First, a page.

Welders have a lot to learn. There’s various techniques, each offering their own challenges, before even considering the plethora of materials one can weld. All in all, there might be 100 certifications in pipe welding mastery alone. Before you know it, a couple of apprentices at F&S will have learned a bunch of them!
Utilities pipefitters apprentice Brandon Lovett received two United Association (UA) Pipe Welding Certificates before finishing his second year of apprenticeship and taking a third test soon. Carey Kaeding, a current F&S pipefitter apprentice, also has received four pipe welding certifications so far, with more planned soon, too.
Pipefitters, including on utilities systems, maintain the many complicated resource, energy, and power systems at Abbott Power Plant and everywhere pipes can be found on campus.
“I looked at it as a challenge,” said Kaeding. “I come from a welding background and feel comfortable doing easy welding. The more difficult welding is pipe welding and I have got to have certifications. It will help me with my career.”
Lovett used a 180-degree career change to find his familial roots in welding. Once he committed to the trades, it was time to improve his skills.
“I take these tests and pass these certifications and view that as it makes you more valuable to your employer,” Lovett said. “I am just one of those types of people, who if I’m going to do it, I’m going to be good.”
Supervisors of the two men recognize and appreciate seeing hard, extra work.
“Compared to most apprentices, they are way ahead of where they should be,” said Jason Hart, utilities pipefitters foreperson. “A lot of apprentices don’t get certifications at all. A lot of that comes from their willingness to go to class and do extra classes and on the job training. They are both doing a really good job.”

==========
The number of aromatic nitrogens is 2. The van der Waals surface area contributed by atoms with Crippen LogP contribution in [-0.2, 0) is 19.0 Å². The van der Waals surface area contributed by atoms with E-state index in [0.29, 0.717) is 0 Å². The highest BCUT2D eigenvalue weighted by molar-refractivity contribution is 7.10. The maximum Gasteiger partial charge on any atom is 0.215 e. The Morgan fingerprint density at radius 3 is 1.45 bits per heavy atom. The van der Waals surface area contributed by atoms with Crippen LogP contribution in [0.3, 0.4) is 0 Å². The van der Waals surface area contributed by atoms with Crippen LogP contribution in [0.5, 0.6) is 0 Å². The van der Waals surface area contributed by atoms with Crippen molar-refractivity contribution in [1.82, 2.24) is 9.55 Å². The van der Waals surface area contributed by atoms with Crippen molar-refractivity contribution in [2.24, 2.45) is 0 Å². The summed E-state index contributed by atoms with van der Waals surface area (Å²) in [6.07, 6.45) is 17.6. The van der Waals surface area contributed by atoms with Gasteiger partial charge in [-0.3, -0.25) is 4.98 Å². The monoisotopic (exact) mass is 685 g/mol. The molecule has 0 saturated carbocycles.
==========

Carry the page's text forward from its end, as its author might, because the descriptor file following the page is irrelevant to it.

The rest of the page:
Employee development is an emphasis in the F&S Strategic Plan 2019-2023: Foundations for the Future, listed as the first point for the first theme (People). Measures are in place to allow the best chance for training and leadership skills, but employees must take the initiative. To their credit, Lovett and Kaeding have sacrificed their time to grow their knowledge base.
Said Doug Winkler, pipefitters foreperson, who oversees Kaeding: “the certifications are for the stuff we are going to do every day. So, these are skills that will take care of him for the rest of his life.”
How I Got Started: Carey Kaeding
“My neighbor owned a fabrication shop, and by the time I was 12 or 13, I was working for him, pushing brooms or whatever small stuff he had. He is kind of the guy who helped get me curious about welding. In high school, I took classes up at the Kankakee Area Career Center and after graduation segued into jobs similar to welding. After jobs in Illinois and California in maintenance and pipefitting, I came back and eventually got an apprenticeship with the UA Local 149.”
“It’s a good career. Rewarding if you like to work with your hands. You get put on projects, you see them from start to finish, the progression, ad all the hard work of making some of these systems work.”
How I Got Started: Brandon Lovett
“I actually graduated from the U of I in exercise science, and was looking into medical profession. I did that for a few years, and I figured out it wasn’t the direction I wanted to go. My dad was a machinist his whole life; my grandfather was a pipefitter in the UA Local 149. It was almost ‘in my blood;’ I was around it a lot. I just did a complete flip of gears to do something else. The union offers good pay, the focus is on safety, we care about members having good quality hours, and time to spend with family. It all attracted me to the trades.”